It has been widely believed for decades that our genetics predispose each one of us to certain diseases. For example, if cancer or Alzheimers run in your family, then it’s thought that you are at high risk of one day also suffering from one of these conditions. However, newer science proves this paradigm may be false and that our our own ability to manage our health is much greater than we think.
Epigenetics is the study of how our environment and lifestyle choices influence our individual genetic code. According to research reported in a January 2010 article in Time magazine titled Your DNA is Not Your Destiny, 90% of chronic illnesses are not hereditary but rather precipitaded by our lifestyle choices. Only 10% were linked to genetic predisposition!
That sounds positive and amazing, but what exactly does it mean?
The Choice Is Ours
For starters, it means that the choices we make about how we live, eat and connect to the world around us can either induce the onset of disease or prevent it. Far from being victims of our genetic code, the article explains that our genes have “switches” that can be turned on or off by the lifestyle choices we make. This is an exciting discovery and also an awesome responsibility!
Though my husband and I had always thought we lived a healthy lifestyle, when he got cancer, we began researching the causes of disease and strategies that would help with healing. What we learned transformed our lives and led us to share our discoveries with the world through our book “Healed, Healthy and Whole, How We Beat Cancer with Integrative Therapies and Essential Healing Strategies.” (www.healedhealthyandwhole.com)
Potential Causes of Disease
There are dozens and dozens of factors that can lead to the body’s breakdown including a poor diet and lack of proper nutrients; pesticides, antibiotics and carcinogens in our food; substance abuse; environmental toxins; lack of water, exercise, and insufficient sleep; and also our own negative thinking and toxic relationships.
The amazing news is that our bodies will gratefully cooperate with any positive steps we take towards boosting our immune system. However, getting well is a conscious and deliberate process. If it took years to get where we are, we must realize that it can take months or even years to get well again. But, the end result can be restored health, longevity and quality of life. That’s well worth it!
What Is Making You Sick?
Today, if you are struggling with your health, why not pause and ask yourself “What is making me sick?” Look at all areas of your life: your diet, exercise routine, sleep patterns, relationships, mindset, emotional life, and spiritual connections.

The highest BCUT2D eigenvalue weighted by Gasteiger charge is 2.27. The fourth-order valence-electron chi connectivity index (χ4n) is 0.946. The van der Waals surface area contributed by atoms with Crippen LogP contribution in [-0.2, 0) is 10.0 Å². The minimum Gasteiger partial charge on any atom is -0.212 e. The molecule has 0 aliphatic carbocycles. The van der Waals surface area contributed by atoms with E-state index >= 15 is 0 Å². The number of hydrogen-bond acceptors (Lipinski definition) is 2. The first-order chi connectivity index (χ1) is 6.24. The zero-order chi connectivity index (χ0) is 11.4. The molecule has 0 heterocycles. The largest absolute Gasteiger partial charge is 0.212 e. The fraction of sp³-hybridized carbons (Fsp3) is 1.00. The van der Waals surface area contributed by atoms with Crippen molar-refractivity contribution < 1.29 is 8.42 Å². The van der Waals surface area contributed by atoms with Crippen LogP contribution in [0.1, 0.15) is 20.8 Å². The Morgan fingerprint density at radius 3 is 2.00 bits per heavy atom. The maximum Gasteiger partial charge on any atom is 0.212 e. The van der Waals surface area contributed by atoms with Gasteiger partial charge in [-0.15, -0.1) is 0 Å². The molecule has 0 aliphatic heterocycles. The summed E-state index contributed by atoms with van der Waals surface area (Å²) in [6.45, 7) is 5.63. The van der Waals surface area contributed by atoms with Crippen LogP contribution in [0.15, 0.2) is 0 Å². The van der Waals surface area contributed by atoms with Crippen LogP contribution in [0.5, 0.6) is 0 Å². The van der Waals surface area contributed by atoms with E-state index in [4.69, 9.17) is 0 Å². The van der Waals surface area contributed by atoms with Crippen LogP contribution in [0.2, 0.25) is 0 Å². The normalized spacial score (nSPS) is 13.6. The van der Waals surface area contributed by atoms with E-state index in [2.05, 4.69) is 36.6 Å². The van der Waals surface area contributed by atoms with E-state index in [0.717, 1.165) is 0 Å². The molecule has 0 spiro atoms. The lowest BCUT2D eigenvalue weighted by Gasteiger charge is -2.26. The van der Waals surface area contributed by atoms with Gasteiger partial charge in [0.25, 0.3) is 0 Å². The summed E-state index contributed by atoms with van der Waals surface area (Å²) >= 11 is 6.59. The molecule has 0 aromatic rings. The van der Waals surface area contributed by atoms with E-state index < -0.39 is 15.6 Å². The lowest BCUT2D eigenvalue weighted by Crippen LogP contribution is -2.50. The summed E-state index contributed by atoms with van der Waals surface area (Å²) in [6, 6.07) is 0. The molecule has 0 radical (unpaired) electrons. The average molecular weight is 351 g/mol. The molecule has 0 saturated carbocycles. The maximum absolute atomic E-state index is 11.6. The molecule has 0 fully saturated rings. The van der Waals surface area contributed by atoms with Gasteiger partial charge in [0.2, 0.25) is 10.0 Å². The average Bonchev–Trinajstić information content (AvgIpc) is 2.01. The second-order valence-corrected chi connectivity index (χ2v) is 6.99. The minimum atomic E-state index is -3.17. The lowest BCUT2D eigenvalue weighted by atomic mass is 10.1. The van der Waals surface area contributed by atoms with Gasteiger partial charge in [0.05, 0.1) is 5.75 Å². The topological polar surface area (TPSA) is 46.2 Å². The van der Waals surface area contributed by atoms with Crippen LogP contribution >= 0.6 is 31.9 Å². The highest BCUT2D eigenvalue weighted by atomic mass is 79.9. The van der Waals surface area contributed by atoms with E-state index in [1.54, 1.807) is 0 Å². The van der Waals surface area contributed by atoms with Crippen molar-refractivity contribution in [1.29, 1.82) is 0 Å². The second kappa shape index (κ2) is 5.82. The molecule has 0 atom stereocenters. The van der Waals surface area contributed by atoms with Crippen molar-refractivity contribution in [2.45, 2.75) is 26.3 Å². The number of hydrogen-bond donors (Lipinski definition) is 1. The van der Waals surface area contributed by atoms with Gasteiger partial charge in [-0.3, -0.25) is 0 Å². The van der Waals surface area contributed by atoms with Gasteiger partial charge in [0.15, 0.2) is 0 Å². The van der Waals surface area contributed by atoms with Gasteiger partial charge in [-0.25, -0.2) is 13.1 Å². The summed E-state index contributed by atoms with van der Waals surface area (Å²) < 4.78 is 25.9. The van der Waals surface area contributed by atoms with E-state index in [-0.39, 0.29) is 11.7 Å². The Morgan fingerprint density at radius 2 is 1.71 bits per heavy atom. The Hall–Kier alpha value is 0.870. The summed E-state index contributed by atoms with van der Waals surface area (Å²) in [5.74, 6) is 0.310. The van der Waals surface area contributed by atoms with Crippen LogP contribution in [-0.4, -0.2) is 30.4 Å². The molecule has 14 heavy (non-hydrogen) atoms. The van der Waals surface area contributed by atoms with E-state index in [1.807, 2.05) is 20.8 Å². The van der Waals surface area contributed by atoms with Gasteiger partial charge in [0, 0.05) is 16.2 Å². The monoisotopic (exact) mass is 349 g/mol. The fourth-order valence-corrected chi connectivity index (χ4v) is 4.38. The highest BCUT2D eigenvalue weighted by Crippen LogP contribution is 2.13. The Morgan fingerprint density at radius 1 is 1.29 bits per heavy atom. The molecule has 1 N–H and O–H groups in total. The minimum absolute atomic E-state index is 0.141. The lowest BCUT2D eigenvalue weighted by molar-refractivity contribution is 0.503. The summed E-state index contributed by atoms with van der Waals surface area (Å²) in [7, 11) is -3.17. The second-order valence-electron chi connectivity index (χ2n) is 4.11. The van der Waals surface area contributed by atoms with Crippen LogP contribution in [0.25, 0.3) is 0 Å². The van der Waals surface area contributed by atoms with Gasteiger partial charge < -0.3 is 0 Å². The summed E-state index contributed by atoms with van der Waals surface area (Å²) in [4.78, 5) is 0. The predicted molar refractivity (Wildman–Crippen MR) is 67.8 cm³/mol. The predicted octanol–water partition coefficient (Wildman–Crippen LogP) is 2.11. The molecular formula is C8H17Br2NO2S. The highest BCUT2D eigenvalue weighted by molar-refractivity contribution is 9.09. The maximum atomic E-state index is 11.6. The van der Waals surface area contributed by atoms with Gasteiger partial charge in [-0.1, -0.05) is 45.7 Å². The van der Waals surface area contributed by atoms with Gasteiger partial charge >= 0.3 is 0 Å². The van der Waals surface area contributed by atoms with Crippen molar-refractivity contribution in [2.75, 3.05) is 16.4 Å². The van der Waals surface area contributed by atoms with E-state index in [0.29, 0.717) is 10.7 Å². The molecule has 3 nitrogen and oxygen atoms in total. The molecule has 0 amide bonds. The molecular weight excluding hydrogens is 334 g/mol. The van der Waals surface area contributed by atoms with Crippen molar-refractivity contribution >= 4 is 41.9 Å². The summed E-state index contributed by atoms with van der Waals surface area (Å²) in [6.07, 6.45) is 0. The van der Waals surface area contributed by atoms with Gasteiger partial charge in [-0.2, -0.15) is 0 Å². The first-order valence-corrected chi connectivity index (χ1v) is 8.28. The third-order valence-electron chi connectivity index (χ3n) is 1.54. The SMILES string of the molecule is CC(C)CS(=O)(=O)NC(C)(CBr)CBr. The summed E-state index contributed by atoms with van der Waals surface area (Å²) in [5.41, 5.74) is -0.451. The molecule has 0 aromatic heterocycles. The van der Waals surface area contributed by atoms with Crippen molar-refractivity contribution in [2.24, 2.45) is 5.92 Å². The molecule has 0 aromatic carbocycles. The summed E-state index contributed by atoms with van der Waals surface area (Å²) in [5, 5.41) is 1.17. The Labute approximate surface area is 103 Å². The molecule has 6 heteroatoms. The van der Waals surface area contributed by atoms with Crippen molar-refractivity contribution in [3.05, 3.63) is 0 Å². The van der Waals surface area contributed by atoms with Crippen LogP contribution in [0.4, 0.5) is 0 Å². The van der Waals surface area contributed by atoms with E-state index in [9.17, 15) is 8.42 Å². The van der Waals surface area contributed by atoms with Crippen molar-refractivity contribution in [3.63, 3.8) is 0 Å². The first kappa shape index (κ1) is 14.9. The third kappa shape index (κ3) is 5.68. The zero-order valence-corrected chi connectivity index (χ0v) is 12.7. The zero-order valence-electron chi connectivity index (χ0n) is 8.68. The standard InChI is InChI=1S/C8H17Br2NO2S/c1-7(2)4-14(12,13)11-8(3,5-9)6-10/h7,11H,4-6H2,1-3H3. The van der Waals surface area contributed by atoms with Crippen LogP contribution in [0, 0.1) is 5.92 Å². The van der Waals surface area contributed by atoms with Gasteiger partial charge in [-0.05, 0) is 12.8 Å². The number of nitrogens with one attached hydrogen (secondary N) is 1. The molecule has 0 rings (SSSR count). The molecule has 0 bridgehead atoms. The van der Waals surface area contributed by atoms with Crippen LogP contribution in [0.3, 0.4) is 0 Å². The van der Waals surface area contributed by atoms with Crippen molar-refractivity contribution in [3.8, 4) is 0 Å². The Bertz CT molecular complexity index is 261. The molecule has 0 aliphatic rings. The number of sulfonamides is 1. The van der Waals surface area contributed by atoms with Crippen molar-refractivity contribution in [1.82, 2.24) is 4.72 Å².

Set aside some private time over this next week to consider all of these. You may want to write them down. Think through how you got to where you are and what it might take to make a positive change. For helpful insights, you may want to review some of our previous blog articles titled Ten Choices for a Healthy Lifestyle, The Healing Power of Water, How Sleep Protects Your Health, and the 12 Most Dangerous Foods.
Great Place To Begin
Positive changes in our diet are a great place to begin reclaiming our health. When we feel lousy, it’s hard to get anything else done! Look and see what changes you’re prepared to make—what habits can you “put off” and which can you “put on” that are smarter, healthier alternatives for the long term?
Commit to making these improvements for at least 21 days. Find an acountability partner to help you stick with your plan. While creating new habits can be hard, being consistent will leasd to positive results. The idea is to ultimately turn new habits into a long term healthier lifestyle.
Begin this week! We stand with you in support of making positive changes and moving closer to living a life healed, healthy and whole!
(Please note: Do not use the information provided in this or other Healed, Healthy and Whole articles for diagnosing or treating a health problem or disease, or prescribing yourself medication or other treatment. The articles in this blog/newsletter should never be used as a substitute for speaking with your physician or health care professional about a medical problem you may be experiencing.)